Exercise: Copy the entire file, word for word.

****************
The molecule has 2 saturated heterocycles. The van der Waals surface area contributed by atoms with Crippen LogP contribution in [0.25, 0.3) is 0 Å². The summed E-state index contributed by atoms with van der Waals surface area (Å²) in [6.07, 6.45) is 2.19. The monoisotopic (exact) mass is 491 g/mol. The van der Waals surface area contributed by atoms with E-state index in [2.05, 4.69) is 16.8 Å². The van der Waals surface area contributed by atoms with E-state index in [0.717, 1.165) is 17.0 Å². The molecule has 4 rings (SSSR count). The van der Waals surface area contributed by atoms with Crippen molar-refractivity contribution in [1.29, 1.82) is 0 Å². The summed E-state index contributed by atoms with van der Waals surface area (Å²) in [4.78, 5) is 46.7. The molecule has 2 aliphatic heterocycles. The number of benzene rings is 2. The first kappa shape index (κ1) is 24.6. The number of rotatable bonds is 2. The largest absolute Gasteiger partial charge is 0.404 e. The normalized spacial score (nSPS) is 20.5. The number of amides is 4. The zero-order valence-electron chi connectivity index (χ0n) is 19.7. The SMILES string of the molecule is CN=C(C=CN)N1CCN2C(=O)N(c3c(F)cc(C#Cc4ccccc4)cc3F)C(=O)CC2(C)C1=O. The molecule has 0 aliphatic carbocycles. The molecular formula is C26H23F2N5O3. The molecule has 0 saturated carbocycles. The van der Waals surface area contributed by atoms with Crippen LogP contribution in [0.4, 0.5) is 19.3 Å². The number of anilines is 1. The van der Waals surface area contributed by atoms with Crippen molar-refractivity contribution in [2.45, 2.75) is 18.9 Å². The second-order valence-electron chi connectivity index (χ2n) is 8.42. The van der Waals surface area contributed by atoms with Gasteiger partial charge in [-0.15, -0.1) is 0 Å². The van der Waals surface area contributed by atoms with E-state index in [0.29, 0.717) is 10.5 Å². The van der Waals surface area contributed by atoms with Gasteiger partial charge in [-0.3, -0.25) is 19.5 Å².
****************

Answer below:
The molecule has 2 saturated heterocycles. The van der Waals surface area contributed by atoms with Crippen LogP contribution in [0.25, 0.3) is 0 Å². The summed E-state index contributed by atoms with van der Waals surface area (Å²) in [6.07, 6.45) is 2.19. The monoisotopic (exact) mass is 491 g/mol. The van der Waals surface area contributed by atoms with E-state index in [2.05, 4.69) is 16.8 Å². The van der Waals surface area contributed by atoms with E-state index in [0.717, 1.165) is 17.0 Å². The molecule has 4 rings (SSSR count). The van der Waals surface area contributed by atoms with Crippen molar-refractivity contribution in [1.29, 1.82) is 0 Å². The summed E-state index contributed by atoms with van der Waals surface area (Å²) in [4.78, 5) is 46.7. The molecule has 2 aliphatic heterocycles. The number of benzene rings is 2. The first kappa shape index (κ1) is 24.6. The number of rotatable bonds is 2. The largest absolute Gasteiger partial charge is 0.404 e. The normalized spacial score (nSPS) is 20.5. The number of amides is 4. The zero-order valence-electron chi connectivity index (χ0n) is 19.7. The SMILES string of the molecule is CN=C(C=CN)N1CCN2C(=O)N(c3c(F)cc(C#Cc4ccccc4)cc3F)C(=O)CC2(C)C1=O. The molecule has 0 aliphatic carbocycles. The molecular formula is C26H23F2N5O3. The molecule has 0 saturated carbocycles. The van der Waals surface area contributed by atoms with Crippen LogP contribution in [0.4, 0.5) is 19.3 Å². The number of anilines is 1. The van der Waals surface area contributed by atoms with Crippen molar-refractivity contribution in [2.45, 2.75) is 18.9 Å². The second-order valence-electron chi connectivity index (χ2n) is 8.42. The van der Waals surface area contributed by atoms with Gasteiger partial charge in [-0.15, -0.1) is 0 Å². The van der Waals surface area contributed by atoms with E-state index in [0.29, 0.717) is 10.5 Å². The van der Waals surface area contributed by atoms with Gasteiger partial charge in [-0.3, -0.25) is 19.5 Å².